👉 Using nameservers is often a seamless process that happens every time we browse the internet for websites. The process works as follows:

1. You enter a domain name into your browser or app.

2. Your device sends a request to the local DNS resolver. The DNS resolver is responsible for handling queries on behalf of a device and obtaining the correct IP address associated with a domain name.

3. If the local DNS resolver has the corresponding IP address for the domain name in its cache, it returns this IP address directly to your device.

4. On the other hand, if your local DNS resolver doesn’t have the corresponding IP address, it then contacts the nameservers responsible for that domain.

5. The nameserver for that domain will then provide the correct IP address to the local DNS resolver.

6. The local DNS resolver will cache this new information for a certain period of time to help speed up future queries about this domain.

7. Your device can now use the IP address to connect with the server hosting the website you want to reach.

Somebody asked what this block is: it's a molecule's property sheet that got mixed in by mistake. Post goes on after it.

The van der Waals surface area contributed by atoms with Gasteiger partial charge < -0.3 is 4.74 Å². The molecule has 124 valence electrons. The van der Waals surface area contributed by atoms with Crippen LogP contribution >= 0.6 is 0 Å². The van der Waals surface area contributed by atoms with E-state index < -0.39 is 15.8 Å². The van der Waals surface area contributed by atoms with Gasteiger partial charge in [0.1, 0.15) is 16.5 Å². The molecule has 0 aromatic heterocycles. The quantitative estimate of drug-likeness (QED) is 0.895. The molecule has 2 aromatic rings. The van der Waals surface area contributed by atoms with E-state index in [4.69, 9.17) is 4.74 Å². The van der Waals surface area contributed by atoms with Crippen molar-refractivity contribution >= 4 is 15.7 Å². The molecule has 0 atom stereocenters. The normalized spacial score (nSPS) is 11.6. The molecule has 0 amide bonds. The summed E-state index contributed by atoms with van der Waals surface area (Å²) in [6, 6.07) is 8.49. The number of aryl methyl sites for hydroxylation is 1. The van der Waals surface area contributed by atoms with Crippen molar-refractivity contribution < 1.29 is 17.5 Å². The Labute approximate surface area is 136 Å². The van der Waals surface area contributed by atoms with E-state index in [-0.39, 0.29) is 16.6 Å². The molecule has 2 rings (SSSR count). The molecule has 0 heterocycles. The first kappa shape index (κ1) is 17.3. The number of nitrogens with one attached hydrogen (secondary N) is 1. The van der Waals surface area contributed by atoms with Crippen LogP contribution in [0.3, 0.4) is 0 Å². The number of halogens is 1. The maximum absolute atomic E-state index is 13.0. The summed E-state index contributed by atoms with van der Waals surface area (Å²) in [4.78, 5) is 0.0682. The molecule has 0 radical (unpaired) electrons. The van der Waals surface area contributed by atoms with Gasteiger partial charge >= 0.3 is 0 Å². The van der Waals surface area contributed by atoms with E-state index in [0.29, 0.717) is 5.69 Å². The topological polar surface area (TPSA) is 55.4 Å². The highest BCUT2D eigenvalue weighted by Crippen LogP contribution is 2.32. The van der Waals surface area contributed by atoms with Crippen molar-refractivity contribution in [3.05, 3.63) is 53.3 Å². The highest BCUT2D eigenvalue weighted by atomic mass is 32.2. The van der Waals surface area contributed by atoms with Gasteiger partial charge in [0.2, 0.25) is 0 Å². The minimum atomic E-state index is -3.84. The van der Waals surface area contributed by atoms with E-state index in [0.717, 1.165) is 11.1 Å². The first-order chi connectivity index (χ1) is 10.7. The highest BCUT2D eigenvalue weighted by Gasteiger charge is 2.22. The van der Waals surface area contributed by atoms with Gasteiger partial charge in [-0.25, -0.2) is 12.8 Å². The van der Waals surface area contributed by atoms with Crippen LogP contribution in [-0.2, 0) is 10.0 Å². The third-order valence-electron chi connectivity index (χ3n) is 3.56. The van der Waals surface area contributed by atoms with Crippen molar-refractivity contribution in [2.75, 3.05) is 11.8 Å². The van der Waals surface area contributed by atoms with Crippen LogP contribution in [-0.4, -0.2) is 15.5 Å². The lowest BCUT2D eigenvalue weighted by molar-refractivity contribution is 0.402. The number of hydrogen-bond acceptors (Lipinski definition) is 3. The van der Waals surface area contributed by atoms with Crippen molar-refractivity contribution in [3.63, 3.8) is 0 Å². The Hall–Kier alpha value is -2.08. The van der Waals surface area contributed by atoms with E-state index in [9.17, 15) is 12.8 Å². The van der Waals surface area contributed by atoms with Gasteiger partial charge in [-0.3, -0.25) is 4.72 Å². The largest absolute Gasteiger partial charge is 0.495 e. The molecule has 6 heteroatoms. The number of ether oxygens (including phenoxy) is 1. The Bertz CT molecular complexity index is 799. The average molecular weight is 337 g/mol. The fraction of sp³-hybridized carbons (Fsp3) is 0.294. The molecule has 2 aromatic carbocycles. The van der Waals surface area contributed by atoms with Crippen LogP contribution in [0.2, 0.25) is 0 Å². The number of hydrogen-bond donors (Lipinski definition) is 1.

A similar process is used when you send an email, connecting the domain name in an email address to the correct IP address so it reaches the right email server.

As you can see, without nameservers, we’d have to type in long IPv4 or IPv6 addresses whenever we try to access a certain website. So, they’ve helped to make life a lot easier for us.

Nameservers vs DNS records

We can’t complete this guide on what is a nameserver for a domain without talking about the key difference between nameservers and DNS records.

DNS records are individual records which hold all the information about specific IP addresses. There are different types of DNS records, such as A records that connect a domain name to an IP address and MX records that connect a domain name to an email server.

Nameservers are used to contain DNS records. A nameserver includes multiple DNS records, such as the A records and MX records we’ve already discussed.

So, to summarize, nameservers are where DNS records are hosted, while DNS records store the actual information connecting your domain name to things like IP addresses and email servers.

Where is your domain’s nameserver located?

Your domain’s nameserver is located with the company or service provider where you registered your domain.

When you purchase a domain name, you typically do so through a domain registrar like GoDaddy or Namecheap. These registrars also offer nameserver services.